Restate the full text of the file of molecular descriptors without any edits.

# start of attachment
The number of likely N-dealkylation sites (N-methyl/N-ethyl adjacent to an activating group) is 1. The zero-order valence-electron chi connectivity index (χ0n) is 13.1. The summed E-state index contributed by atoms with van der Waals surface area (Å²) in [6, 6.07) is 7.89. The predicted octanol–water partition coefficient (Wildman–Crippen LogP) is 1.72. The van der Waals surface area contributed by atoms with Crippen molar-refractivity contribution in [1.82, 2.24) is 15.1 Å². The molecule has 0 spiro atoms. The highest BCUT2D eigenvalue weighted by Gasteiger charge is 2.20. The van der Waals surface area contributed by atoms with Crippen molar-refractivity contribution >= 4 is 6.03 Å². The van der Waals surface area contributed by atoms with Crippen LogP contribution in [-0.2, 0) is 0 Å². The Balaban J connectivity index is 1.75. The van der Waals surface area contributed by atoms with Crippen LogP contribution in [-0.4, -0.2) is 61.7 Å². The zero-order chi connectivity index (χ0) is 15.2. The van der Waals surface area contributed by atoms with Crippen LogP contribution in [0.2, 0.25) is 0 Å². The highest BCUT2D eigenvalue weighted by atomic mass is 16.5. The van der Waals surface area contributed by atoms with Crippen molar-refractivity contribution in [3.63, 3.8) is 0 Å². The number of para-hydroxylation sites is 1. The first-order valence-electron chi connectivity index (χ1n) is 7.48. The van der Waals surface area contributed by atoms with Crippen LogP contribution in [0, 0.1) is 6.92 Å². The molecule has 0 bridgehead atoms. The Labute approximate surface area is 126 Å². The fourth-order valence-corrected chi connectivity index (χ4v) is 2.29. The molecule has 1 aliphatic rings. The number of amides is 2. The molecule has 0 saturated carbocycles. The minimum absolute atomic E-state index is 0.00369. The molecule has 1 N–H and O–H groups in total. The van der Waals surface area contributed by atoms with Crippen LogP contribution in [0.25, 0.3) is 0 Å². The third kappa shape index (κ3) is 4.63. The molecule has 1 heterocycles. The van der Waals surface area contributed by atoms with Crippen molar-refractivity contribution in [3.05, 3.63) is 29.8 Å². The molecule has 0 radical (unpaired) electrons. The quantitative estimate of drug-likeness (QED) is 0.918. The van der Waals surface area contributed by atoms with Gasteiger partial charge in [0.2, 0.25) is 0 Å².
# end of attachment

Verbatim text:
The number of likely N-dealkylation sites (N-methyl/N-ethyl adjacent to an activating group) is 1. The zero-order valence-electron chi connectivity index (χ0n) is 13.1. The summed E-state index contributed by atoms with van der Waals surface area (Å²) in [6, 6.07) is 7.89. The predicted octanol–water partition coefficient (Wildman–Crippen LogP) is 1.72. The van der Waals surface area contributed by atoms with Crippen molar-refractivity contribution in [1.82, 2.24) is 15.1 Å². The molecule has 0 spiro atoms. The highest BCUT2D eigenvalue weighted by Gasteiger charge is 2.20. The van der Waals surface area contributed by atoms with Crippen molar-refractivity contribution >= 4 is 6.03 Å². The van der Waals surface area contributed by atoms with Crippen LogP contribution in [-0.2, 0) is 0 Å². The Balaban J connectivity index is 1.75. The van der Waals surface area contributed by atoms with Crippen LogP contribution in [-0.4, -0.2) is 61.7 Å². The zero-order chi connectivity index (χ0) is 15.2. The van der Waals surface area contributed by atoms with Crippen LogP contribution in [0.2, 0.25) is 0 Å². The highest BCUT2D eigenvalue weighted by atomic mass is 16.5. The van der Waals surface area contributed by atoms with Crippen molar-refractivity contribution in [3.63, 3.8) is 0 Å². The number of para-hydroxylation sites is 1. The first-order valence-electron chi connectivity index (χ1n) is 7.48. The van der Waals surface area contributed by atoms with Crippen LogP contribution in [0, 0.1) is 6.92 Å². The molecule has 0 bridgehead atoms. The Labute approximate surface area is 126 Å². The fourth-order valence-corrected chi connectivity index (χ4v) is 2.29. The molecule has 1 aliphatic rings. The number of amides is 2. The molecule has 0 saturated carbocycles. The minimum absolute atomic E-state index is 0.00369. The molecule has 1 N–H and O–H groups in total. The van der Waals surface area contributed by atoms with Crippen LogP contribution in [0.25, 0.3) is 0 Å². The third kappa shape index (κ3) is 4.63. The molecule has 1 heterocycles. The van der Waals surface area contributed by atoms with Crippen molar-refractivity contribution in [3.05, 3.63) is 29.8 Å². The molecule has 0 radical (unpaired) electrons. The quantitative estimate of drug-likeness (QED) is 0.918. The van der Waals surface area contributed by atoms with Gasteiger partial charge in [0.2, 0.25) is 0 Å².